Our main event for our second day was the Vatican. We had booked a guided tour directly through the Vatican Museum at 1:30 pm, so we had some time to kill in the morning.
We got up after a fitful night’s sleep, our bodies still very confused about the time change, and enjoyed a great continental breakfast in the Hotel. Which brings us to coffee. The waitress sized us immediately and offered caffe americano (watered-down espresso from an Italian’s perspective). Refusing to be stereotypical American tourists, we ordered caffe lattes instead, which were delicious. Within a couple of days we realized that you are supposed to drink cappuccinos for breakfast, so we switched (also delicious). You don’t drink cappuccinos later in the day, especially forbidden after dinner. (Note: Lattes have milk but no foam, cappuccinos have lots of foam and a tiny bit of milk.)
To complicate the coffee buying experience, you also have to understand that there is no take-out. People in Rome don’t walk around with drinks. If you want something to drink, you go into a cafe and drink it there. Next is what does your drink cost? This is determined by where you drink your coffee (this also applies to gelatos and other drinks at cafes where seating is available). Cheapest if you stand at the counter, more if you sit inside, and even more if you sit outside. We had cappuccinos for as little as €1.30 at a museum and at the airport, and as much as €6.00 sitting in a cafe. If you are going to stand at a counter, you have to pay first, and carry your receipt to the coffee bar to order your coffees. These rules are not unique to Rome. They apply throughout Italy, Spain, France, etc.
After breakfast we strolled to the Vatican to see the crowds lining up to enter St. Peters. We were approached frequently with offers to skip the line by joining a guided tour – which is apparently a good business. We had our tickets to the guided Vatican Museum tour, so we passed. We headed north out of St. Peter’s square and walked around the outside walls of the Vatican City State, to the museum entrance. It’s a long, hot, hike to the museum entrance with the sun beating down on the concrete sidewalks and walls, so we stopped along the way for a cappuccino – the most expensive one of our trip. Finally getting to the museum entrance, we left Italy as we walk through a gate in the wall and enter the 110 acre Vatican City State, the smallest country in the world.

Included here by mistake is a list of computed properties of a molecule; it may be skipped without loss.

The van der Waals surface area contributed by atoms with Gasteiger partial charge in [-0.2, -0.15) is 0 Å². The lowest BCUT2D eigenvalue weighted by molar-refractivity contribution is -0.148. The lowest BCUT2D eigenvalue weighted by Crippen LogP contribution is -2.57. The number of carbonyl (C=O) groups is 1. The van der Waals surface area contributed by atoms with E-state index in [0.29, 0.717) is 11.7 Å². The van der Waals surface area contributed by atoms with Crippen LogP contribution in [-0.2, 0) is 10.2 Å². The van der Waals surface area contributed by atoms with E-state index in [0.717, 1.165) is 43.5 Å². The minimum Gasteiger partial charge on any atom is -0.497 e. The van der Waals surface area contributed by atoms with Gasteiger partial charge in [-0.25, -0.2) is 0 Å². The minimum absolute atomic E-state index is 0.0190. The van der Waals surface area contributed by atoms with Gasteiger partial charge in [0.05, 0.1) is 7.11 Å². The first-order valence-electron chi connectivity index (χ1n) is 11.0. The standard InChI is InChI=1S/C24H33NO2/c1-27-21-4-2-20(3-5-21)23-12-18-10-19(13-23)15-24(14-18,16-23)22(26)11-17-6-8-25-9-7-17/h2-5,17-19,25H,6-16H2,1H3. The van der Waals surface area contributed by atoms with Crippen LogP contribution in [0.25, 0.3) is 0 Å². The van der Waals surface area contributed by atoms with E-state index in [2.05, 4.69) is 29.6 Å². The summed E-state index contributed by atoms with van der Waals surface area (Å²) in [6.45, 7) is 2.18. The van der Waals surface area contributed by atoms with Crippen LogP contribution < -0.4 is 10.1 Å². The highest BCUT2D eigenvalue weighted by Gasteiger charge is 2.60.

Our two hour guided tour of the museums and Sistine Chapel turned out to be a one hour introduction (lots of talk and pictures of the Sistine Chapel), a glimpse of the gardens, and a fast walk through the museum halls with just a few stops, then the tour ends as we enter the Chapel. If we do it again, we would buy the audioguide and do our own pace… The place was packed with tourists, especially the Chapel. Photos and talking are not allowed in the Chapel, so there are guards yelling out every few minutes for everyone to shut-up and stop taking pictures.
About all I remember of the museums are the bronze pine cone, the Laocoon statue, the Raphael rooms, and the hall of maps. The Last Judgement wall in the Sistine Chapel, painted by Michelangelo, is incredible. He started painting this twenty years after completing the ceiling. The ceiling is less impressive in person than in pictures, just because you are further away and the scenes are smaller than you might expect. For a great online tour of the Chapel, click here. As Michelangelo was working on the Last Judgement (it took 7 years), a debate arose about the nudity and whether it was appropriate. Michelangelo fought back by painting a portrait of Biagio da Cesena, a leading proponent of modesty, on the head of Minos in hell. Click here for a picture of Minos. After Michelangelo died, a painter nicknamed “Britches” was hired to paint loin cloths on many nudes throughout the Vatican.
Next we toured St. Peters Basilica. The enormous size of the church is overwhelming. Imagine a 100 yard (300 ft) football field standing on end. Then add 100 feet. The ceiling of the dome would be a little higher than this. Construction began in 1506, with a plan developed by Michelangelo. The church replaced one built by Constantine in 324 AD. It sits above the tomb of St Peter, one of the twelve apostles, and supposedly crucified by Emperor Nero in 64 AD. On our way out of St. Peters we saw the changing of the Swiss Guards, then strolled back to the hotel.
For dinner, we tried the tasting menu at Il Convivio, a great experience in fine eating! We had the matching wine selections, which were also delicious. We brought back a bottle of our favorite wine, Falesco Montiano 2007 from Lazio!